Environmental Health and Safety
What is stormwater and why is it regulated?
Stormwater runoff is generated when it rains or snows on impervious surfaces such as roads, walkways, buildings and other areas where it does not infiltrate the soil. The EPA has determined that stormwater in urban areas is the leading cause of surface water pollution (rivers, lakes, oceans). As a result, Federal and State regulations only allow stormwater to be discharged to stormwater systems.
WSU Spokane Stormwater System
Storm drains and catch basins are located throughout the WSU Spokane campus to collect and remove excess runoff from parking lots and roadways during wet weather. Stormwater is not treated to remove pollutants before entering surface waters.
Illicit discharges and Spill Hotline
An illicit discharge is defined as any discharge that is not stormwater, including but not limited to: soil erosion from construction sites, including street cleaning; spilling, dumping or otherwise improperly disposing of hazardous materials; discharges from lawn watering and other irrigation runoff; street and sidewalk wash water used to control dust and routine external building washdown; car washing activities.
If you see a spill on campus and it looks like it will reach a storm drain, or if you observe someone dumping anything into a storm drain, please call:
- 509-368-6699 During regular business hours (M-F, 8-5)
- 509-358-7995 After regular business hours
- 911 If the spill or activity represents an immediate threat to human health or the environment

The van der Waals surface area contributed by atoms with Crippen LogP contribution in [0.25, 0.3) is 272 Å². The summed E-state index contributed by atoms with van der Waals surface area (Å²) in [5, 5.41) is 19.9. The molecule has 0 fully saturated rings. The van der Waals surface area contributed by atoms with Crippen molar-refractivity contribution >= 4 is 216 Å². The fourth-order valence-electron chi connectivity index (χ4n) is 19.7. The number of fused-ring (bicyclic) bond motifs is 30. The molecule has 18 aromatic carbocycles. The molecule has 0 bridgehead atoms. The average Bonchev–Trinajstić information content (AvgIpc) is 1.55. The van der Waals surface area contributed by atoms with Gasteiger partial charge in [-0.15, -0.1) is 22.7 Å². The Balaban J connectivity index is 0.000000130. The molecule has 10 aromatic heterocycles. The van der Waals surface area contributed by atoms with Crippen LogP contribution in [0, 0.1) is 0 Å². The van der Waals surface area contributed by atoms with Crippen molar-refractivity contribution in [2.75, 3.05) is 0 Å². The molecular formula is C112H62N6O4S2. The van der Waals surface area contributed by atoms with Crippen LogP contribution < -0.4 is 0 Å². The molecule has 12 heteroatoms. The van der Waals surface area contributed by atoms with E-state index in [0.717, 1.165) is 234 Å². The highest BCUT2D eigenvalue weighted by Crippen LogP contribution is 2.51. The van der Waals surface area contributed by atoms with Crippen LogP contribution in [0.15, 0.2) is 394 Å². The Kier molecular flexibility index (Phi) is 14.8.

If you observe a situation on campus that could likely cause a spill or discharge in the future, please call (509) 368-6699 during regular business hours. We appreciate your help with identifying problems that may impact the WSU Spokane storm sewer system and surface waters. Calls can be made anonymously.
Public can help minimize pollutants
To reduce the impact on the stormwater system:
- Reuse and recycle where possible.
- Keep pollutants off streets, sidewalks, yards, and parks; encourage friends and relatives to do the same.
- Sweep up debris and put it in the trash instead of flushing it into the street with a hose.
- Apply fertilizers and pesticides per label instructions.
- Fix faulty irrigation systems and do not overwater lawns.
- Properly dispose of chemicals, oil, paint, antifreeze and other toxic materials.
- Wash vehicles, boats, lawn furniture, etc. on surfaces that seep into the ground or at a commercial car wash that filters and recycles wash and rinse water. Do not wash them in the street or in your driveway.
- Use decorative rock and plants to reduce soil erosion in landscaped areas.
- Use a drip pan or absorbent materials like kitty litter to clean up spills and dispose of them in the trash.
- Service your vehicles at an auto repair shop that properly disposes of used oil and fluids.
- If your house is on a public sewer you can flush dog waste down the toilet or bag it and toss it out with your trash.
- In public areas use a plastic bag, or pooper-scoop, to clean up after your pet and dispose of it in the garbage. Per Washington Administrative Code (WAC) 504-36-020, this disposal method is required on WSU campuses.
Everyone plays a part in improving stormwater quality, and Washington State University is committed to the development and implementation of stormwater pollution monitoring, control, and outreach efforts on its campuses.